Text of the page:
Review of submarine cable regulation
Report on the operation of the submarine cable protection regime
In September 2010, the ACMA presented the Minister of the Department of Broadband, Communications and the Digital Economy, Senator Stephen Conroy, with a report on the operation of the submarine cable protection regime. The preparation of this report was a legislative requirement on the ACMA under Schedule 3A of the Telecommunications Act 1997.
On 18 November 2010, the report was tabled in parliament.
Any enquires about the report may be directed to firstname.lastname@example.org or by post to:
Telecommunications Licensing, Numbering and Submarine Cables Section
The Australian Communications and Media Authority
PO Box 13112, Law Courts Melbourne Vic 8010
Submarine telecommunications cables link Australia to global communication networks and are vital to the national economy. Due to their size and location on the seabed, these cables are vulnerable to damage from activities such as the anchoring of ships, some types of fishing, dumping of materials, dredging and mineral exploration.
Under Schedule 3A to the Telecommunications Act 1997, the ACMA has the power to declare protection zones over submarine cables of national significance and to grant permits to install submarine cables in Australian waters. Schedule 3A was enacted by Parliament in 2005, and since then the ACMA has declared three protection zones and issued six permits to carriers to install submarine cables.
The ACMA is required to report to the Minister about the operation of Schedule 3A five years after its introduction. This discussion paper provides information about the legislative background for Schedule 3A, the ACMA’s operational experience with Schedule 3A to date, the administrative processes employed and outlines proposals to address some minor administrative problems with Schedule 3A.
A copy of Schedule 3A and the Explanatory Memorandum can be provided on request or downloaded from: www.acma.gov.au/subcables.
Questions have been included throughout this discussion paper to assist respondents in providing feedback on the regime. Submissions are sought in response to these or any other relevant issue. However, please note that the Explanatory Memorandum foreshadows that the scope of this review is to consider the operation of the Schedule 3A regime and not any of the declared protection zones.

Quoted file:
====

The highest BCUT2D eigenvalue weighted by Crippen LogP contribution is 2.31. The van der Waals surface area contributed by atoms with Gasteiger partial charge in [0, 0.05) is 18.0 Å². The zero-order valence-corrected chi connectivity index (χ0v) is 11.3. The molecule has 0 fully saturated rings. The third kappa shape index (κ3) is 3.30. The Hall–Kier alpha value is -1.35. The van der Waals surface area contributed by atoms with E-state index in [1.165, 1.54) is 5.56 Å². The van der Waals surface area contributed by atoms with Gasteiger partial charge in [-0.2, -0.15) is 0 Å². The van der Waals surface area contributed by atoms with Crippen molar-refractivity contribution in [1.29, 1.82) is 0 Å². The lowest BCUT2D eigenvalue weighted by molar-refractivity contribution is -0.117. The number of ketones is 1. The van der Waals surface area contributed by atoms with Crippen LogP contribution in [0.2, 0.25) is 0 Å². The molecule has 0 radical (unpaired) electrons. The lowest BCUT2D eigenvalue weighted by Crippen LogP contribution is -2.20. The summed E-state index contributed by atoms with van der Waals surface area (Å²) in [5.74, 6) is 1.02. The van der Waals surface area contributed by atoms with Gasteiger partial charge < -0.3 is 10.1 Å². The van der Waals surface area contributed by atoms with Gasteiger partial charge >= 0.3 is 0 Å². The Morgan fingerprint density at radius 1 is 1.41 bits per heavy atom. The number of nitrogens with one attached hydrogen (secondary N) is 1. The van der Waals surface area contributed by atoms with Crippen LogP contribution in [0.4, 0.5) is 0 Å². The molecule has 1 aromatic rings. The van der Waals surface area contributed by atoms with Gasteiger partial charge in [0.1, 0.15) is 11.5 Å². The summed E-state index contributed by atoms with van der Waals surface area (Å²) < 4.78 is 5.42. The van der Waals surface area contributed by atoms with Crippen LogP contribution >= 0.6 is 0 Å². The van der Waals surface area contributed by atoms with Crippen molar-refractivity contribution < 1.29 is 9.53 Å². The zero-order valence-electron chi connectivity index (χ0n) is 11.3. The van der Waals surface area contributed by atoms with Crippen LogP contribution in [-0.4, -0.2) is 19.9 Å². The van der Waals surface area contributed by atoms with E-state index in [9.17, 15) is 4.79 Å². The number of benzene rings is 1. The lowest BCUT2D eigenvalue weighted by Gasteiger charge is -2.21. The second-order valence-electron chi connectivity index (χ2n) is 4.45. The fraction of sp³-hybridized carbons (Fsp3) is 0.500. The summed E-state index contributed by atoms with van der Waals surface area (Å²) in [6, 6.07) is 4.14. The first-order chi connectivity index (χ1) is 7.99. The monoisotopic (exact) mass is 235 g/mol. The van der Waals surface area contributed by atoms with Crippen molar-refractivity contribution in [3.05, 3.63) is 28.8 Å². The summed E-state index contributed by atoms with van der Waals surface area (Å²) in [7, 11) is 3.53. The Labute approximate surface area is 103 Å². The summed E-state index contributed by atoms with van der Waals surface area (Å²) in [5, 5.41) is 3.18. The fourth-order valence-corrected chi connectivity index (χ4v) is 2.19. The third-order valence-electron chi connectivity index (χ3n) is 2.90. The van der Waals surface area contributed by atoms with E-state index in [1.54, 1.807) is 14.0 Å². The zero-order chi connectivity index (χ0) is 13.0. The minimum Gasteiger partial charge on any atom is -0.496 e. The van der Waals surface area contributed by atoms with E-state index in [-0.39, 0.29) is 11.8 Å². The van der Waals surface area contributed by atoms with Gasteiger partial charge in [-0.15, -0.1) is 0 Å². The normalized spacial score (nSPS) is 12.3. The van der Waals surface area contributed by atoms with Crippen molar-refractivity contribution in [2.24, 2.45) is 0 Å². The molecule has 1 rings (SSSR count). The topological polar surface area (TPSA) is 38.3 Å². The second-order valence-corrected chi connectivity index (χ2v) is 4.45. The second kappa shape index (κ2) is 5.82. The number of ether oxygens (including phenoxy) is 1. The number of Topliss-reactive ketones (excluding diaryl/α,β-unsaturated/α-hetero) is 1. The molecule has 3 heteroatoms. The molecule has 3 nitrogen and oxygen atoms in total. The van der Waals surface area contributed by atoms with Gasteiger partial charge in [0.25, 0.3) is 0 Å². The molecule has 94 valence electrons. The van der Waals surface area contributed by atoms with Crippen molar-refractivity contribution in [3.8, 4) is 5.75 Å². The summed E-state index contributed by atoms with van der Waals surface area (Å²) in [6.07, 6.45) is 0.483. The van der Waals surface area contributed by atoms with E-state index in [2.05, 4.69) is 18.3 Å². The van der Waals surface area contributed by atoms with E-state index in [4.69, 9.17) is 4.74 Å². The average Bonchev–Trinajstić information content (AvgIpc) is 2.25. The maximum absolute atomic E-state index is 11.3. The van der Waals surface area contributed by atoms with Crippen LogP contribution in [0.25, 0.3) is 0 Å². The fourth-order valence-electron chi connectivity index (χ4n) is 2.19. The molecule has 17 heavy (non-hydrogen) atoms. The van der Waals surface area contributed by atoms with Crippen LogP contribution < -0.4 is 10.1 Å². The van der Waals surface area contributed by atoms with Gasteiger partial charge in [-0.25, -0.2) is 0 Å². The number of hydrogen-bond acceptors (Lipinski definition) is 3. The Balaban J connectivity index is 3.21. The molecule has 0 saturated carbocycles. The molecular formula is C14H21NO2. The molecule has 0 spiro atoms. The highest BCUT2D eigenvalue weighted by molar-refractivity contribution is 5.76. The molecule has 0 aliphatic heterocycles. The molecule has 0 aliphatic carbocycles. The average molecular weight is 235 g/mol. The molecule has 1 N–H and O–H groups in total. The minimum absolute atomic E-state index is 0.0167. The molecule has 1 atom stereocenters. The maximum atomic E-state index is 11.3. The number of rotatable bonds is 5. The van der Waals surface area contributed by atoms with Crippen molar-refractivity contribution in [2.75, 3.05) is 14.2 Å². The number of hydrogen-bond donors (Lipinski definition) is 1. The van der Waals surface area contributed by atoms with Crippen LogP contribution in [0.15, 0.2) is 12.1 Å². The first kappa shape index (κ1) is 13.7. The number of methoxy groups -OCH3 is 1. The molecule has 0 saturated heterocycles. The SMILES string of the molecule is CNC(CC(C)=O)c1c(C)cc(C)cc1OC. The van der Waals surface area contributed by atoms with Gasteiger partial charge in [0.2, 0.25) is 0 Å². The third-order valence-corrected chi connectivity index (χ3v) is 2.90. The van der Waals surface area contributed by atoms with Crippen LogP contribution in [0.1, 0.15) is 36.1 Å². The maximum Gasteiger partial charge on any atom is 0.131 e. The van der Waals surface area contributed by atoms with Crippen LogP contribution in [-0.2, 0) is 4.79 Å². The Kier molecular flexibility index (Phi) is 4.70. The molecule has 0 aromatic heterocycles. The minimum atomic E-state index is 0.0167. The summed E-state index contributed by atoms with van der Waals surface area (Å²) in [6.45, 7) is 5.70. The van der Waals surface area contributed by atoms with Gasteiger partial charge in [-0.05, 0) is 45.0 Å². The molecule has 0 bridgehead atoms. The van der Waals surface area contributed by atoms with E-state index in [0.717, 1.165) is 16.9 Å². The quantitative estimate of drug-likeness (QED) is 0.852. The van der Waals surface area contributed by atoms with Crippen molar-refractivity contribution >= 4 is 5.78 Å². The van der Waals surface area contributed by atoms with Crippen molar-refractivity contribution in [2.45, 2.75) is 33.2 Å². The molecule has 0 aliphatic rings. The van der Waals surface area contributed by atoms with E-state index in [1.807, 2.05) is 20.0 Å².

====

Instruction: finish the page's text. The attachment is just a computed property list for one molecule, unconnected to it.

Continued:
Stakeholder feedback on the operation of the Schedule 3A will contribute to the ACMA’s report to the Minister. If a submission about this paper raises a matter outside the scope of the review, the ACMA may choose to deal with the issue separately and not in the report.
Copies of submissions already received in relation to proposals to address minor administrative problems with Schedule 3A to the Telecommunications Act 1997.
- Attorney-General's Department
- Australian Federal Police
- Australian Japan Cable (Australia) Limited
- Daman Koirala (REACH)
- Department of Commerce WA
- Department of Defence
- Department of Environment and Conservation WA
- Fremantle Ports
- Industry & Investment (NSW Government)
- IWCS Pty Ltd
- Kordia (1.5 mb)
- NSW Maritime
- Optus Networks Pty Ltd
- PIPE Networks
- Southern Cross Cables Ltd
- Terry Paget
Publication of submissions
In general, the ACMA publishes all submissions it receives.
The ACMA prefers to receive submissions which are not claimed to be confidential. However, the ACMA accepts that a submitter may sometimes wish to provide information in confidence. In these circumstances, submitters are asked to identify the material over which confidentiality is claimed and provide a written explanation for confidentiality claims.
The ACMA will consider each claim for confidentiality on a case by case basis. If the ACMA accepts a confidentiality claim, it will not publish the confidential information unless required to do so by law.
When can ACMA be required by law to release information?
Any submissions provided to the ACMA may be released under the Freedom of Information Act 1982. The ACMA may also be required to release submissions for other reasons including for the purpose of parliamentary processes or where otherwise required by law (for example a court subpoena). While the ACMA seeks to consult submitters of confidential information before that information is provided to another body or agency, the ACMA cannot guarantee that confidential information will not be released through these or other legal means.